Long ago in a busy city in India there lived a shopkeeper and a beggar. The beggar had his post near the shop that sold all kinds of mouth-watering sweets – colourful crisp jalebis, golden mysorepas, crunchy coconut burfis succulent gulab jamuns et al. By and large the shopkeeper ignored the beggar. He often wished that the beggar would choose some other spot to beg in since he thought his ragged dirty look spoiled the ‘view’ of the shop.
The shop was located by the side of the busy market road along which carts drawn by stubborn bullocks trundled by. Hawkers sold all kinds of attractive things – glass bangles in myriad hues, brightly painted bamboo flutes, marigold garlands, fragrant strings of jasmine slivers of cinnamon and essence of other spices, rangoli powders in magenta, blood red and aquamarine.
In the midst of this riot sat the neat little sweet shop, a little aloof a little apart from it all. Anyone who passed by invariably went in and bought something. It was irresistible. The shopkeeper tolerated the beggar. He said nothing. He could not, since the beggar was no trouble at all.
The customers who bought sweets from the shop often gave the beggar some loose change to assuage their conscience and thus it was a lucrative spot for the beggar. The shop attracted a large number of customers through the day as the fare was delicious and the shop was always clean and well maintained. Added to this was the fact that the shopkeeper was always polite and deferential when he attended to customers.
Though they had been neighbours so to speak for ages, the shopkeeper and the beggar never exchanged a word. Sometimes they exchanged looks. The shopkeeper glared. The beggar looked longingly at the sweets. That was all.
Life went on this way when one day, the shop was filled with the delicious aroma of freshly made gulab jamuns. A large tub of the wine coloured balls floating in fragrant sugar syrup was displayed on the counter. This time the beggar couldn’t resist. He went and spoke to the shopkeeper.
“Will you give me a couple of gulab jamuns, please?”
“I sell them for good money. I don’t give them away for free. You willing to buy?”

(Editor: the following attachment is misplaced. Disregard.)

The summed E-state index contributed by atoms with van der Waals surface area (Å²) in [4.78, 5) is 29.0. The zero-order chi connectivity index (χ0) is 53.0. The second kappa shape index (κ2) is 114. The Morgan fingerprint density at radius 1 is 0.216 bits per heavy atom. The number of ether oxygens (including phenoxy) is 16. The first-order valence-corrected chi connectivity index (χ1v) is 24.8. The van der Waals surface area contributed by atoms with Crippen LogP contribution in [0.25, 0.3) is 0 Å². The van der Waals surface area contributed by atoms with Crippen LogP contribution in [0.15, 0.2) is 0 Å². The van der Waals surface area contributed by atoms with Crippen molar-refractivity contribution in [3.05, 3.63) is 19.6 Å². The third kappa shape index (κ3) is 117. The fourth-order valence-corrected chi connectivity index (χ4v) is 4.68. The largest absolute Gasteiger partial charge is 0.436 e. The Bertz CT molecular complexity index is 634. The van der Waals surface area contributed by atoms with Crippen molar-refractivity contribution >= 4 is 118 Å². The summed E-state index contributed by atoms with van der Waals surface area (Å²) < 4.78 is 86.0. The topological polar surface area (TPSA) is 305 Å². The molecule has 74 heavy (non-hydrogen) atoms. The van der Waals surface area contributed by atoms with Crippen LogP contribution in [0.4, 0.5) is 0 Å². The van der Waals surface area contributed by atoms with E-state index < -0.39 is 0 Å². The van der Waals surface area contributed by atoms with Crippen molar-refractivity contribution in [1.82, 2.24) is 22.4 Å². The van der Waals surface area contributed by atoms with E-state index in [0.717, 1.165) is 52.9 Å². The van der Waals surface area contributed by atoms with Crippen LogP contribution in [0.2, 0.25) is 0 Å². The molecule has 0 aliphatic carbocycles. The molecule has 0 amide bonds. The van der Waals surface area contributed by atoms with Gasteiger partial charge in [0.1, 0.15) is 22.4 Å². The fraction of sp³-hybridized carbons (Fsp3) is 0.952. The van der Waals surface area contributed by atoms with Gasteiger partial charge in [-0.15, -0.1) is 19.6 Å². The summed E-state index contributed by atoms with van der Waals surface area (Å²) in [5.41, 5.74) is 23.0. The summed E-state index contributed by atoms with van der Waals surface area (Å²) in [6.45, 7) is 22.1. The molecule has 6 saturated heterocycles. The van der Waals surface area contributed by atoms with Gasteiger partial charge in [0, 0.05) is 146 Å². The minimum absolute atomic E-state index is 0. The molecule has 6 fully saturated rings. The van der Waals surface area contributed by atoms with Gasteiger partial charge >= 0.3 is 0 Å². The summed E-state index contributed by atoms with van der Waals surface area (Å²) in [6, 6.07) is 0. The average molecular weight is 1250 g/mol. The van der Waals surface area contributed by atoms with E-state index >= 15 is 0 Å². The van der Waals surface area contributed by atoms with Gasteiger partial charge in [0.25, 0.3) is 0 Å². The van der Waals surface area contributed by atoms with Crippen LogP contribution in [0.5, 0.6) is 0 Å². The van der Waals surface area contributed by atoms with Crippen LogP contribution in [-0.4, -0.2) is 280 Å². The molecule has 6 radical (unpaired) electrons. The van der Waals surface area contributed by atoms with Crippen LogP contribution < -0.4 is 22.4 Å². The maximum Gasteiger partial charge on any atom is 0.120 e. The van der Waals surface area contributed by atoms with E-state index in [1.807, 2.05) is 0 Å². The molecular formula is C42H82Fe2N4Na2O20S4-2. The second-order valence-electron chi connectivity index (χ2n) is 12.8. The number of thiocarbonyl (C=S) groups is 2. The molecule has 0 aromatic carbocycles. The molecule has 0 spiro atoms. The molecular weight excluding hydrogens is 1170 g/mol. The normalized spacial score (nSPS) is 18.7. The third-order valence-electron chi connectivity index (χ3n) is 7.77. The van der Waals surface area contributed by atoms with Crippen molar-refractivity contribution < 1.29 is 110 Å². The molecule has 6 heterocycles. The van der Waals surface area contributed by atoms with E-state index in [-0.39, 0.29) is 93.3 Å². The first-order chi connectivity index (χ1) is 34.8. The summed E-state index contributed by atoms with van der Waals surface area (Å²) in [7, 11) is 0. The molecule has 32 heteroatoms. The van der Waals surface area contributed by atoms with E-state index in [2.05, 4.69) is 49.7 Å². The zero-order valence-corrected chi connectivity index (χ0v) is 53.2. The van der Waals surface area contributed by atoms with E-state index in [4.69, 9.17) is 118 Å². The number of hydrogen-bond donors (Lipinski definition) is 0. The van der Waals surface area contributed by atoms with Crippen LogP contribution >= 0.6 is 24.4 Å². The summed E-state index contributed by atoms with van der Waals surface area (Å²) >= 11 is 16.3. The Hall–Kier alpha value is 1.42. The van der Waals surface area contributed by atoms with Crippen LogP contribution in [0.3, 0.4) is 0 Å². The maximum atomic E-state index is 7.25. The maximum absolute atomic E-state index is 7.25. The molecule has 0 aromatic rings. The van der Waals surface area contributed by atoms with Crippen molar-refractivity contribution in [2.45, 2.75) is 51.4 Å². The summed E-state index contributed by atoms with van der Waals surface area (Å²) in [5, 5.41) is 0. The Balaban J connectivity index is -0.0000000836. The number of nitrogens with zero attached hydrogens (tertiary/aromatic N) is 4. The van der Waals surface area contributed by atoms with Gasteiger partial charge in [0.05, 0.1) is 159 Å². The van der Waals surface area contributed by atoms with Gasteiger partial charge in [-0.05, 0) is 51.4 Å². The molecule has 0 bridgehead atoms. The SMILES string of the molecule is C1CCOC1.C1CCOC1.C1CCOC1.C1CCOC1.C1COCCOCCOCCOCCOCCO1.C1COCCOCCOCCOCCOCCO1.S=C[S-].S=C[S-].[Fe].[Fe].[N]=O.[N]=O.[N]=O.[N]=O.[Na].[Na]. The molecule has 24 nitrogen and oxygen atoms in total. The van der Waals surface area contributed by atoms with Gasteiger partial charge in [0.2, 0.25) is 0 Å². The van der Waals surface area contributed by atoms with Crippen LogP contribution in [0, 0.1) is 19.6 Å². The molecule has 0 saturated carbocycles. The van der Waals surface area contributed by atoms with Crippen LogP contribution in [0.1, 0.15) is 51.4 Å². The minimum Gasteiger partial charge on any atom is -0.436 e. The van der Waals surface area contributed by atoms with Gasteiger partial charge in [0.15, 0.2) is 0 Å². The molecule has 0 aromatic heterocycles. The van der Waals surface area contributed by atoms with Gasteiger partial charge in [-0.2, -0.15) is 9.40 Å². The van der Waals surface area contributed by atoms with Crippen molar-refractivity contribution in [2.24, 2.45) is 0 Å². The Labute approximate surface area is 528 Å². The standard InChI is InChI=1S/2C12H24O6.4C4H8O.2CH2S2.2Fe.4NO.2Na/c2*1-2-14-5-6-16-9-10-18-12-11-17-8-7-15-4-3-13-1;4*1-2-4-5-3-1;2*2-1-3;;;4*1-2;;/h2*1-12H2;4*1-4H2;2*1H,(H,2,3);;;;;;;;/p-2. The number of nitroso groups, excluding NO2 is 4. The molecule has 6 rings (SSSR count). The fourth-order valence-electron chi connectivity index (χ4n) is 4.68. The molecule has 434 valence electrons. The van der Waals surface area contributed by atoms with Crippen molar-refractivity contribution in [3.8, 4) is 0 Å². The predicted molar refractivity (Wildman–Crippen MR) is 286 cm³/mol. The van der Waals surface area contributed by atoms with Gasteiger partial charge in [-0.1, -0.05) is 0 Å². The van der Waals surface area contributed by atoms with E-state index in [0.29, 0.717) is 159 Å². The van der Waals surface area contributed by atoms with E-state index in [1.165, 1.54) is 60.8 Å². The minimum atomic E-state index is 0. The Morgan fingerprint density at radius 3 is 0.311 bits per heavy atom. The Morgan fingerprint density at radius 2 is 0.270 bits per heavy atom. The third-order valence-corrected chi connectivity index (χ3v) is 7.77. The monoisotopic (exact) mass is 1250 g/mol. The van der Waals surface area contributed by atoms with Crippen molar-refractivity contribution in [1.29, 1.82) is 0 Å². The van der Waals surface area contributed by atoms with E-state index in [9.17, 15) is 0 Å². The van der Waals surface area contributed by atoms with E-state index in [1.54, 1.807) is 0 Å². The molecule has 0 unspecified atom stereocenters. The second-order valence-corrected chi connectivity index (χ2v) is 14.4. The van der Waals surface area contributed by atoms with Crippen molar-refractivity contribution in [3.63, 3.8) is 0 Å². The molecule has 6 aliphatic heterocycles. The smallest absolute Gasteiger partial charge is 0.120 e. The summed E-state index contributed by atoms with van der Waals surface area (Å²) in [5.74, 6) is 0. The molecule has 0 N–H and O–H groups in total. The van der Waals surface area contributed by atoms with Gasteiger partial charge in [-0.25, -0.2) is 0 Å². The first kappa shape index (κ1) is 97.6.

The beggar said nothing. He could not dream of wasting money on something as fancy as gulab jamuns. He had a family to feed. But throughout the day he watched as customer after customer bought the jamuns.
Sometime later a customer gave him a coin.
“Thank you, Sir,” said the beggar. “Did you buy gulab jamuns from the shop?”
“Yes,” said the man. He had a handlebar moustache and a pot belly. He wore large rings of different colours on all the ten fingers of his hand. He looked closely at the beggar and asked, “Why did you ask?”
“It’s nothing Sir. But you are a very kind and generous man. But the shopkeeper is also a very upright man. So I’m in a dilemma…” The beggar’s voice trailed away. He seemed very confused and looked down and would not meet Pot Belly’s eyes.
Pot Belly had half turned and was about to leave but now he turned and stood facing the beggar.
“What is it, good man? Tell me.”
“It’s not anything that is of great importance really… the shopkeeper is an honest and hardworking man. And you know Sir, it is not right to tell others something that was shared in confidence, something that only I know.”
The beggar looked uncomfortable. His gnarled hand shifted a few coins this way and that on the dirty rag that was spread out in front of him. He hugged his bony dark knees and wedged his large bulbous nose in between.
Now Pot Belly sat on his haunches in front of the beggar and spoke in a kind fatherly voice, “Now look here, my good man. You shouldn’t have any hesitation in telling me because any secret that is told to me remains locked in my heart forever. Do not fear.” He thumped his chest forcefully and the flesh under the red silk kurta jiggled.
The beggar said, “It was nothing…actually. It was at the bottom of the tub.”
“And it was very very tiny.”
“Must have somehow slipped through the lid…”
“…when the shopkeeper was attending to other customers.”
“What slipped in?”
“Normally it doesn’t happen. But sometimes these creatures beat the most vigilant of men.”
“This morning I saw the shopkeeper take out a small dead mouse from the tub of gulab jamuns and throw it outside.”
“Oh God!” Pot Belly looked at the packet in his hand with horror.
“But you know it was very small…” Before the beggar could finish his sentence Pot Belly had dropped the packet he was carrying and hurried away.
Within the hour customers to the sweet shop dwindled. By mid-afternoon the shopkeeper was sitting idly at the counter and swatting flies with his coconut husk fly whisk. Not a soul entered his shop. He kept glancing at the beggar suspiciously.
As evening came the beggar rolled up his rag and prepared to go home. The shopkeeper came out and spoke to him.
“Let’s make a deal. Every day whenever a fresh sweet is made in my shop, you get to eat it first and for free. In return you will not spread lies about my shop to my customers.”
“Deal,” smiled the beggar and walked away.
From that day on, whenever a sweet was made the first one to taste it was the beggar. Both shopkeeper and beggar prospered.
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